Vista Del Bofecillos

300,000 acres of emptiness

Big Bend Ranch State Park is not so much an attraction as it is an enormously sprawling expanse of desert beginning at a mountain range and dropping into the Colorado River. Attractions and accessibility are what they have at National Parks. The interior of the Ranch has “roads” cut into the rocky soil with a speed limit unnecessarily posted at 25 mph. Good luck rolling at that speed and not have your vehicle shook apart. Late in the afternoon and 1800 miles out of Bradenton, we crawled into the park, permit in hand, for reasons we do not quite understand.

First night in the Trango 4

The wind whips up from the Chihuahua Desert in Mexico while the sun beats down relentlessly in a blue sky. The low overcast that greeted us when we arrived was blown out overnight. Transitioning from long-haul interstate travelers to back country living takes up most of the day. And the respiratory illness makes every task happen in slow motion. The new Trango 4 tent hunkered down on the plateau seemingly oblivious to the wind. A hands-and-knees entry is the price we would pay for security in the elements.

Sunrise behind the Bofecillos in a cold and windy morning.

Eric drove the truck for most of the interstate while Sheri finished recovering. Eric picked up where Sheri started a week ago, shaking under a pile of blankets. It will work itself out but without any home comforts. We longingly imagine homes with more than one bathroom where you don’t have to duck and squat to fall into bed. We’d give up our two cans of Miller High Life for a primitive bath house but there are none in sight, just a makeshift bucket on the leeward side of the truck.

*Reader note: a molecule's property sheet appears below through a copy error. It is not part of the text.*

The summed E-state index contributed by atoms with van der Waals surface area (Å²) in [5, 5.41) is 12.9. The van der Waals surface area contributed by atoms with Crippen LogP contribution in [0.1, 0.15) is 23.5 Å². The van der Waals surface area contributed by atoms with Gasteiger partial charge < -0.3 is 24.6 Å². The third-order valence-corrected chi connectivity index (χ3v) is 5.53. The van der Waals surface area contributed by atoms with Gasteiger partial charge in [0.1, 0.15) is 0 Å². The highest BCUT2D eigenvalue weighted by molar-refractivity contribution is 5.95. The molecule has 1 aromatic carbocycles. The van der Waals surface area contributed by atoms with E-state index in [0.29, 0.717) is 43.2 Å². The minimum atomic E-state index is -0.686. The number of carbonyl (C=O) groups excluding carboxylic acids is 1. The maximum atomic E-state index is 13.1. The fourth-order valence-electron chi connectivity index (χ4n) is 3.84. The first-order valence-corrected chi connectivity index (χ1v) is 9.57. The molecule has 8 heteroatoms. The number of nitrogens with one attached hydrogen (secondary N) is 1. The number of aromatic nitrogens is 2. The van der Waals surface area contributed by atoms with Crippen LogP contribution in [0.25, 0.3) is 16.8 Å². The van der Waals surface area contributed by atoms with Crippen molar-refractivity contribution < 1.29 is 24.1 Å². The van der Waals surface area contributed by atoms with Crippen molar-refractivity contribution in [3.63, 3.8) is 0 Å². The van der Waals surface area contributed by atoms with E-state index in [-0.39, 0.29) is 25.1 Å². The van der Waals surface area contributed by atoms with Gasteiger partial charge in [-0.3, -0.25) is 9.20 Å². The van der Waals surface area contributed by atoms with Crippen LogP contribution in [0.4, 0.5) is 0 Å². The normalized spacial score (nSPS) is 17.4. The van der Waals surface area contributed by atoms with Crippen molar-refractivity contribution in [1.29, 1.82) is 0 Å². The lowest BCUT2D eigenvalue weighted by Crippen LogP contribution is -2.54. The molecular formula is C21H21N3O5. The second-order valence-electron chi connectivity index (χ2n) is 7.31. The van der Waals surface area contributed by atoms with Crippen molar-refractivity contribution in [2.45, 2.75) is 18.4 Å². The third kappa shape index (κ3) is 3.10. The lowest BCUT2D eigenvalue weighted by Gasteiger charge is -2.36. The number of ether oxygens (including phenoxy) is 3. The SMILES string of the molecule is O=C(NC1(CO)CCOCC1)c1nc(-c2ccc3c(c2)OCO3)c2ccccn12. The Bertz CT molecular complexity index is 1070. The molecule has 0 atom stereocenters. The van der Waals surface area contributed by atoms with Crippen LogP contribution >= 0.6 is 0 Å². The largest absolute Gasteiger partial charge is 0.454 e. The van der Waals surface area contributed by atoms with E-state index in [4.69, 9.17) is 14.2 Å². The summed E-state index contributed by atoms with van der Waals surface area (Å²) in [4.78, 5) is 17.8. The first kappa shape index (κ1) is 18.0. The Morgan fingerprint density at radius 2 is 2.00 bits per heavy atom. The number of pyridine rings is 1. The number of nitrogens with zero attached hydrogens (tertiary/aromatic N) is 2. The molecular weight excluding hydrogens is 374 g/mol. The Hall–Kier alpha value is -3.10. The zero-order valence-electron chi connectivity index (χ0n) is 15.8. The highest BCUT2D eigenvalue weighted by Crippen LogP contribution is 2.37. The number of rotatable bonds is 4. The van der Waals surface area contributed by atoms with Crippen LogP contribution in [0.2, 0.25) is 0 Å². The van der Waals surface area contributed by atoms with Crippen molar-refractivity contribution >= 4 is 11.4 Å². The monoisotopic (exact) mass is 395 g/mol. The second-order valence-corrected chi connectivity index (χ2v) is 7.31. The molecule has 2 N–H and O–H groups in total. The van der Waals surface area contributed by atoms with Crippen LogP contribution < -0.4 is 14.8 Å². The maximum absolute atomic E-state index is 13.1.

Cacti own this land.

For Eric, a nonfiction biography about Wyatt Earp helps pass the hours. Just a hundred a fifty years ago people traversed and lived off this land with just a horse, the clothes on their backs, and a pistol. We often hear contemporary philosophers lamenting the loss of the American frontier. But there is no place you can escape and start over in America today; especially if you have a digital fingerprint. Sadly, all is known or can be found.

Mexico a few miles to the south with the Colorado Canyon hidden out there somewhere.

Beyond the discomfort is a landscape stunningly desolate and beautiful. Our park permit rests in the driver’s side window with no chance whatsoever that anyone will be checking on it.

Everything but the kitchen sink – no, actually we have a kitchen sink.

The “Complex Map” of the Ranch gives the lay of the land – ranger stations, campsites, trailheads. If you want to know what’s not on that map, you pop for the $10 topo where every millimeter of the park is marked. Vista del Bofecillos is 20 miles from historic Fort Leaton, mostly jogging over washboard gravel roads, with a last mile rugged climb to the Vista. It was 9 hours of hoofing it from the Best Western in Kerrville, TX, through Ft. Stockton for library, gas and supplies, then down to Presidio for firewood and into Ft. Leaton to check in and make camp by 5pm.

Sleepy Fort Leaton seemed abandoned but is actually park HQ.

With Eric full blown, Sheri studied the area and found a “trace road” near camp. It was a recovery walk among the cacti where every variety except Saguaro and Organ Pipe were in a dormant phase of their lifecycle. The only footprints were paw and the only sounds were from vigorous wind and crunching Hokas. It was a Hills are Alive moment, but instead of Alps it was Bofecillos and instead of the sound music, it was the sound of silence. An unfamiliar feeling of Alone.

Table with a view please.